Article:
Détails du document
Conference Presentation
Publication Year:

French HTML
New Directions in Federalism: Centralism and Alienation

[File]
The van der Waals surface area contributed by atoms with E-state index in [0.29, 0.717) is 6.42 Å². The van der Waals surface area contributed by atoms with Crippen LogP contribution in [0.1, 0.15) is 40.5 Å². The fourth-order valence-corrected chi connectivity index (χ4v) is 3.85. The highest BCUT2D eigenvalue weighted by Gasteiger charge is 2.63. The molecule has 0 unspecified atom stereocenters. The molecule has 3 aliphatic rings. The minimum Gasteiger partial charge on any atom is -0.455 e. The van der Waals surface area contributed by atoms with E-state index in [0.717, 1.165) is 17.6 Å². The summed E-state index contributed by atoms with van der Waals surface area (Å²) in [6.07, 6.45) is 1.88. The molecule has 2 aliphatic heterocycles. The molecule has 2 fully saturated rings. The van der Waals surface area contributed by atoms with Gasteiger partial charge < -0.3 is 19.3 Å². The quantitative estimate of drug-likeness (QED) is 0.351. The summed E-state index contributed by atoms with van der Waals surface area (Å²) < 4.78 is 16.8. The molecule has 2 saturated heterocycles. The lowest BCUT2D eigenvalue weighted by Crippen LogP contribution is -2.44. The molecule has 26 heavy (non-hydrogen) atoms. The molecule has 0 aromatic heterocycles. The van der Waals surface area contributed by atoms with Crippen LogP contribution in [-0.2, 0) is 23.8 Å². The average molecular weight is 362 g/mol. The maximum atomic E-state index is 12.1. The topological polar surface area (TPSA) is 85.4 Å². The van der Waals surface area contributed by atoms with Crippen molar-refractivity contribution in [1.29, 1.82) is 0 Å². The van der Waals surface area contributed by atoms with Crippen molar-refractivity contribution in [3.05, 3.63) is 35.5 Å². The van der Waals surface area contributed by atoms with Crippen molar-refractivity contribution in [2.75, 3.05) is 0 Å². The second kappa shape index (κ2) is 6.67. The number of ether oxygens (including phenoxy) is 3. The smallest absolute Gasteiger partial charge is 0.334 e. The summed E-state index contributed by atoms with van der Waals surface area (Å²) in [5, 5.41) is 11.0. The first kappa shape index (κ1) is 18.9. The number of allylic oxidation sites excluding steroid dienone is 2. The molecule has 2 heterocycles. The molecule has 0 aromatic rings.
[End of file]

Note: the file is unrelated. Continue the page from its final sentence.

Conférence internationale sur le fédéralisme Mont-Tremblant, octobre 1999 Session 5) Plenary Discussion Panel: New Directions in Federalism CENTRALISM AND ALIENATION By Wole Soyinka Writer; Laureate, Nobel Prize for Literature (1986) Nigeria Major-General Aguyi Ironsi, who took over power in January 1966 after the ill-fated, first ever coup-d’etat of Nigerian history, set that nation on a course whose scars we all bear till today. He issued an edict that was purposely aimed at vitiating the federal structure and substituting a unitary one, beginning with the unification of all the regional civil service structures, the police etc. We who considered ourselves progressive — let this be admitted — were ecstatic. I recall driving through the length and breadth of Nigeria — I was involved in a documentary film project at the time — and the sensation shared by all the occupants of our station-wagon on that journey was that we were driving into a new nation that had been magically produced from thin air. Everything was suddenly transformed, and we all shared a kind of political upliftment that turned us into citizens, not so much of a place, as of a New Era. Nigeria had become not so much a geographical entity, as a space in futuristic time. It did not take many days alas, as we drove into other parts of the country, to realise that our sense of Utopia was not uniformly shared. To say that we were astonished would be putting it mildly. How could anyone not be happy with this project of national fusion. We were about to lose that embarrassing stigma — tribalism — no more North, West or East, no more Igbo, Efik, Hausa, Yoruba, Tiv, no more Ijaw or Kanuri — each and everyone of us was about to become a synthetic, conflict-free clone of one another. The politicians had been responsible for the backwardness of regionalism and ethnicism, now we had been liberated to discover our true national identity in consonance with the progressive formation of states throughout the world — how could there be any lack of enthusiasm! Even before we entered parts of the North, however, where leaflets were being distributed in the local languages calling for ‘Araba’ — or secession — our thoughts had become rather sober, and chastened. Could the agenda for progressive change have pursued a less suspicious route? The first admission of course is that we had been subtly, mentally coerced — not brainwashed, no, simply coerced — and not even by the political but by the anthropological connotations of the language of the external world, operating through the mechanism of a single, loaded expression — Tribe! Or Tribalism. There was also the ideological input, a potent contribution to this spirit of self-misapprehension. That ideological pressure not only proposed a socialist course as the rational option for emerging colonial states, it preached a socialism that was equated with centralism. The lesson of the powerful, ‘anti-imperialist’ Soviet Union was clear, and hadn’t the twin-popes of the new religion, Marx and Lenin poured vitriolic scorn on the fractious petty-nationalisms of backward states and their impediment to self-realisation? Asian and African societies had even been placed outside history, incapable of realising their full social being. Trapped in a tribal narrowness of identity, these races had not — according to the gospel — transcended the most rudimentary stages of socio-political evolution that would qualify them for entry into world history. Naturally, we had no desire to remain outside history. In the process, we blithely ignored the contradictions within the Soviet Union itself, which insisted on paying lip-service to a federated system but had institutionalised a monolithic centralism. And there was Ghana, under Kwame Nkrumah, the first at the tape of the independence stakes. And Sekou Toure in Guinea. For both, the ‘undivided and indivisible’ nation was the only guarantee of true liberation from a colonial past. As a lesson in contrasts, we were witnesses to how the Congo was tearing itself apart — not as the evil seeds of Belgian King Leopold come to fruition but from — tribalism. The secession of Katanga under Moise Tshombe would underline even more strongly that the tribal configurations and allegiances of newly, or about-to-become independent nations was the Achilles’ heel that rendered these nations vulnerable to exploitation by neo-colonial, capitalist forces etc. etc. and prepared the way for their second coming. The Belgian Congo was the ultimate horror story, the cautionary negative model, and so the doctrine was: eliminate the tribal distinctions of any colonial holding, and the birth of nation was assured. The truth is, much of my generation intellectually rejected objective reality and succumbed to an anthropological demonisation of that objective reality. The word ‘tribe’ became a malediction, and in the rush towards inserting our self-awareness into the mainstream of the world history, we wanted to jettison it completely, wash ourselves clean of the opprobrium. A question from any outsider — especially a European or American (white or black) which remotely approached, « What tribe are you? » was answered with a defiant, « I am African ». If that was followed by « Well, but from what part? », that questioner became a closet enemy of political emancipation. Occasionally, in a generous mood, we might concede the identity of ‘Nigerian’ or ‘Ghanaian’, but mostly, it was ‘African’, and heaven help any questioner who so much as insisted on that basic social unit of identity — tribe! We are speaking here of that period of the great pan-African dream, at least in those heady late fifties and early sixties. Nkrumah dreamt of a Union of African states, with a joint African High Command to forge a continental unity. Even a proposition, or comment of distinction between Arabised Africa and black Africa south of the Sahara was considered backward, neo-colonial thinking, near treasonable. The vision was noble, combative and uplifting. Africa was divided, from this dominant observatory, not on tribal, but on ideological lines — the Casablanca group and the Monrovia group to start with — one radical and progressive, the other neo-colonial and reactionary. Neither group gave much thought to any cultural or historic parameters in their adhesion, nor admitted the necessity of at least recognising the internal and regional economic and developmental histories of the micro-nationalities that made them up. Africa was being organised from the very top. Kwame Nkrumah did not meet an Egyptian princess and fall in love with her, no, he needed to seal the unity of the African continent with the symbolic consummation of marriage — black Africa with the Arab world — to obliterate, via the nuptial couch, all cultural and historic divergences, even the nagging memory of the slaving relationship between both worlds. And so, he formally requested a bride from Abdul Nasser, the radical leader of the Egyptian nation. With this symbolic continental unification, or the essence of unitarism made flesh at the pinnacle of leadership, the younger generation could hardly be blamed for refusing even to consider the clamour of the so-called ‘tribes’ that sought expression of their own voices within the smaller organisms of independent nations. We need only cast a casual glance at the national configurations of the West African coast. There, the verticalism of designated nation territories wages a war of logic against the horizontal actuality of organic, and linguistic national units. It narrates the entire story of an anomaly that must be accounted as being — at the very least — partially responsible for the haemorrhage that still drains away the vitality of that sub-region. We can list a number of other causes, but this is one that is constantly understated, so it is time that it is recognised in its full substantiality. This anomaly is partially responsible for the horrors of Liberia, of Sierra Leone, the violent disintegration of ancient communities and the traumatisation of their humanity for decades to come. Is Somalia a nation at all today? The Sudan cannot really claim to be a single nation, at best, it is a de facto federation of the North and South. My intention is not to spend much time rehashing the obvious question of anomalous boundaries, which the Organisation of African Unity, in its nerveless wisdom, declared sacrosanct and immutable. What requires stressing is simply that, will it or not, the inherent contradictions in contemporary society — or even mere accidents of inequitable governance — will always trigger off questions, in the mind of peoples, of the validity of their nation belonging. I am amazed by the way, that Eritrea, and Ethiopia have yet to be drummed out by the OAU for failing to respect the sacrosanctity of their colonial boundaries — but more on the current crisis in the Horn, I hope, before this conference is over. This is a festering boil that must be quickly lanced, and we could do worse than propose some kind of initiative here, never mind the seeming intractable nature of this conflict that has left both the OAU and the UNO apparently stymied. I see the fundamental nature of the question before us — for the African continent at least — as relating to how to effect an internal reconciliation of evident misalliances within national entities, how to reconcile peoples of distinct histories with the consequences of colonial arbitrariness and the timidity, the lack of will, the failure of the first-generation leaders to boldly tackle the fault-lines of a continent that often run along — or originate from — the very boundaries that have been inherited. This reconciliation process may take several routes; one of them commences with the recognition of semi-autonomous entities within the current nation space. Not that this is without its dangers, and if ever a model presented itself as a comprehensive text for the study of such dangers, it is clearly the complex, tortured history of Yugoslavia and the consequences of extreme nationalist assertiveness that has made her nationalities rivals of Sierra Leone, Rwanda, Somalia and Sri Lanka in the stakes of national self-violation. The hard part of confronting that cautionary model however, is to draw the accurate lesson from its travails. One crucial lesson — apart of its convoluted history — is of course the disproportionate role that the personal inclinations, even psychology of power-besotted politicians play in the manipulation of differences within nation states for their own narrow advantage. This constitutes a field of critical study on its own, and obviously cannot be meaningfully addressed within the present context. What is the end purpose of a call for a National Conference that is heard repeatedly in Nigeria today, a National Conference with or without the ‘Sovereign’. What do people mean when they say, the nation must be restructured? They indicate simply that the relation of the parts to the whole, and to one another must be re-examined, but this time, from within, in full freedom, as equals and from the point of view of exposing the attractions of remaining together and working to eliminate all obstacles towards a continuing co-existence. On the negative import, they are saying that unitarism and centralism have been tried and have resoundingly failed. Unitarism has in fact manifested itself as a contradiction in terms, since it has demonstrably fostered, not unity, but its very opposite, disunity. We find ourselves in an age of recognition of the monumental failure, indeed the very anti-people definition of the over centralised system of government, its very structure of alienation from the people on behalf of whom society, and thus the state was evolved or invented. The non-viability of centralism has been manifested overwhelmingly, not merely by the collapse of the Soviet Union, but in the evident failure of its economic system, which was one of centralist production. If Slobodan Milosevic had a second chance, it is not beyond consideration that he would accept that, tragically, especially in the crisis of Kosovo, Federation was the road not taken. Or indeed Sri Lanka. Today, Nigeria is still hovering between realism and the legacy of unitarism imposed by a discredited army. Once upon a time, it was still possible to consider the state as an expression of monarchical will, the monarch in effect as the embodiment of the state, the sun from which life itself radiated downwards to the people. We all know the fates of the most tenacious adherents of that doctrine. The notion of the state as the embodiment of an Ideal, or Spirit, in which the unravelling of historic processes was reflected also ran its course in its own time. That Ideal was also sometimes merged with the monarch — especially the few ‘enlightened’ ones. Mostly however it retained its aloofness and purity as the inscrutable Mind or Divine Principle of whom sometimes the monarch, sometimes a Supreme Pontiff, sometimes a combination or collaboration of both became the infallible embodiments. The earthly state was then perceived as a pale copy of the heavenly realm, towards whose absolute perfection human society aspired. There are societies that constantly resurrect and refurbish this anti-human dream of Spirit Idealism whose earthly agents parade themselves as the Supreme Pontiffs and Interpreters of the Divine Will — you will find their ruthless successors in Afghanistan. And of course the world was either mesmerised or terrified for three quarters of this century by the Ideal as Utopia whose custodianship belonged to an elect, the expositors of the dialectics of class formation to whose immanence millions were sacrificed — from ‘revisionist’ intellectuals to bewildered peasants. History was working in a discernible mechanistic fashion, stage by stage, dialectically ascending towards the pinnacle of the Ideal where all social contradictions would be dissolved and humanity would emerge as one classless, egalitarian paradise. Now what do all these stages have in common? The centralism of power of course, the eradication of diversity in social mores, in development initiatives, in cultures, in conduct — sometimes even in attire, as witness the Utopia of Mao Ze Dong; or the comic opera of the pathetic Marxist adventurism of the Republic of Benin; or more gruesomely under the Marxist terror of Miriam Mengistu’s Ethiopia, not to forget the holy terror of the Taliban. In all these instances we encounter the absurd extreme of centralist conformity in matters that extend to clothing and a mandatory length of beards — some mystic virtue in both these outward expressions that will perhaps propel humanity towards the Ideal state of social perfectability. The centralist mentality is one that is at war with, not merely diversity but with human creativity and initiative. Its attributes — uniformity and conformity — are not the end however, but mere servitors of the ultimate goal — Power, Absolutism, Domination and Control of the many by the Elect. This is why we are obliged to denounce the lie. This is why, at the end of this century, of this millennium, we are obliged to insist that the centralist idea propagated by ideologues and political theologians is a construct of mystification that has merely provided careers for the advocates of alienated power. The Ideal realm, for us, is the humane space that empowers the citizen at all levels of social organisation and enables the total flowering of his or her human potential, as individual or as member of a basic unit of society. The most congenial systems of governance to the attainment of this may sound prosaic, but their very ordinariness means that the palpable reality of existence is not being sacrificed to some obscurantist notion of the Ideal, means that the ideal will be found in the very process of the citizen’s self-regeneration, the richness of identities within the community to which he or she belongs, and the security of a system that succeeds in merging the autonomous realm of self-regeneration with a collective identity, and an equitable share in the fruits of productive collaboration. In short, a stable, non-grudging polity, the assembly of partners and equals, not an abstract System serviced by subservient units. If this century of Rwanda, Somalia, Sierra Leone, Liberia, Congo, the Soviet Union, Yugoslavia etc. has taught us nothing else, it is that the lure of centralised power must yield to its diffusion among peoples at tiers of responsibility which merely vary from nation to nation because of their different histories and even population sizes. Avoidance of this principle will continue to stress the casing that holds such peoples together. Even the remaining powerful monolithic empire, the Republic of China, though with excruciating slowness, appears to have begun to realise this. Whether it comes to a full practical embrace of this wisdom in good time for its cohesive survival is a question that will surely be resolved within the next generation. Size alone is not of course the issue. On the face of it, we might say that we cannot imagine East Timor, Gambia, Liberia, Liechtenstein or Monaco even considering a federal structure of governance without descending to the ridiculous. But the internal dynamics and history of any given society differ in imponderable ways from the next, and those of a tiny nation like the Gambia may actually find correlations with those of a vast territory and conglomeration of peoples as in the Republic of China. Every nation state has its unique features and of course, shares characteristics with numerous others. The common denominator for all is always — the humanity. It is by, and towards the enhancement of this dynamic unit that society was created, and it is for this entity, in present wisdom from millennia of experience, that systems of governance must adapt. Dependency on pinnacles of social organisation has proved to be nothing but latter-day idolatry: at the base of the pyramid even of representative power — this is where we must seek the Ideal realm. An Igbo saying, much favoured by my compatriot Chinua Achebe — who however should not be blamed for any inaccurate rendition on my part — sums up the equitable approach to the dynamics of governance. « The eagle shall perch. The hawk shall perch. Whichever says that the other shall not — may its wing break! » Adapted for the present context, let it read — « The tribe shall speak. The nation shall speak. Whichever dares deny the other a voice — may its jaw break! » Forum of Federations / Forum des fédérations